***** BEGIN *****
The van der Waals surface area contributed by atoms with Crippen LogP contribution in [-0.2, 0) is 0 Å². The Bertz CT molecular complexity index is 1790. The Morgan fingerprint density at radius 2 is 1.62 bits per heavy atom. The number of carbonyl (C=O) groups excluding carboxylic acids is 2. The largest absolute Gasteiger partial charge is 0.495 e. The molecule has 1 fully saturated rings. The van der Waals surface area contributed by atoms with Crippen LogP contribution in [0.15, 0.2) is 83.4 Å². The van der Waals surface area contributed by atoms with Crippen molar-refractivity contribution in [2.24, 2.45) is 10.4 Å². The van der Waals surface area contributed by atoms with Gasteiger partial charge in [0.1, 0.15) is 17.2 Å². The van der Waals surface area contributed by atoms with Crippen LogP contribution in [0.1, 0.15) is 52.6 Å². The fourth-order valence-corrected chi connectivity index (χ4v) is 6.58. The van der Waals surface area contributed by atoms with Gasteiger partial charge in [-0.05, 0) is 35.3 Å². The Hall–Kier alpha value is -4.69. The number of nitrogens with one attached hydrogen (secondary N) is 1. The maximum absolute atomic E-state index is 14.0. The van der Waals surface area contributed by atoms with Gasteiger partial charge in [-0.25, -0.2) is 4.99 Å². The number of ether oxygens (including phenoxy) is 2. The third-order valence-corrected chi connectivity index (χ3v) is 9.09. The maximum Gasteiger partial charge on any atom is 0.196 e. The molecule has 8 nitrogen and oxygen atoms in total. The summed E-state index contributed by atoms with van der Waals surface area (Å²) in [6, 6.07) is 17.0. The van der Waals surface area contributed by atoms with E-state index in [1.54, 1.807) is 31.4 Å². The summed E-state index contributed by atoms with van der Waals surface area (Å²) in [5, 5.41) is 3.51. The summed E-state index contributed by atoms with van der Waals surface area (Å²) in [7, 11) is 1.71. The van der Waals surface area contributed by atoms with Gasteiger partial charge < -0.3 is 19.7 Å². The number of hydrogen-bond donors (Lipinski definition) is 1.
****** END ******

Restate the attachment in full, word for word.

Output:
The van der Waals surface area contributed by atoms with Crippen LogP contribution in [-0.2, 0) is 0 Å². The Bertz CT molecular complexity index is 1790. The Morgan fingerprint density at radius 2 is 1.62 bits per heavy atom. The number of carbonyl (C=O) groups excluding carboxylic acids is 2. The largest absolute Gasteiger partial charge is 0.495 e. The molecule has 1 fully saturated rings. The van der Waals surface area contributed by atoms with Crippen LogP contribution in [0.15, 0.2) is 83.4 Å². The van der Waals surface area contributed by atoms with Crippen molar-refractivity contribution in [2.24, 2.45) is 10.4 Å². The van der Waals surface area contributed by atoms with Gasteiger partial charge in [0.1, 0.15) is 17.2 Å². The van der Waals surface area contributed by atoms with Crippen LogP contribution in [0.1, 0.15) is 52.6 Å². The fourth-order valence-corrected chi connectivity index (χ4v) is 6.58. The van der Waals surface area contributed by atoms with Gasteiger partial charge in [-0.05, 0) is 35.3 Å². The Hall–Kier alpha value is -4.69. The number of nitrogens with one attached hydrogen (secondary N) is 1. The maximum absolute atomic E-state index is 14.0. The van der Waals surface area contributed by atoms with Gasteiger partial charge in [-0.25, -0.2) is 4.99 Å². The number of ether oxygens (including phenoxy) is 2. The third-order valence-corrected chi connectivity index (χ3v) is 9.09. The maximum Gasteiger partial charge on any atom is 0.196 e. The molecule has 8 nitrogen and oxygen atoms in total. The summed E-state index contributed by atoms with van der Waals surface area (Å²) in [6, 6.07) is 17.0. The van der Waals surface area contributed by atoms with E-state index in [1.54, 1.807) is 31.4 Å². The summed E-state index contributed by atoms with van der Waals surface area (Å²) in [5, 5.41) is 3.51. The summed E-state index contributed by atoms with van der Waals surface area (Å²) in [7, 11) is 1.71. The van der Waals surface area contributed by atoms with Gasteiger partial charge < -0.3 is 19.7 Å². The number of hydrogen-bond donors (Lipinski definition) is 1.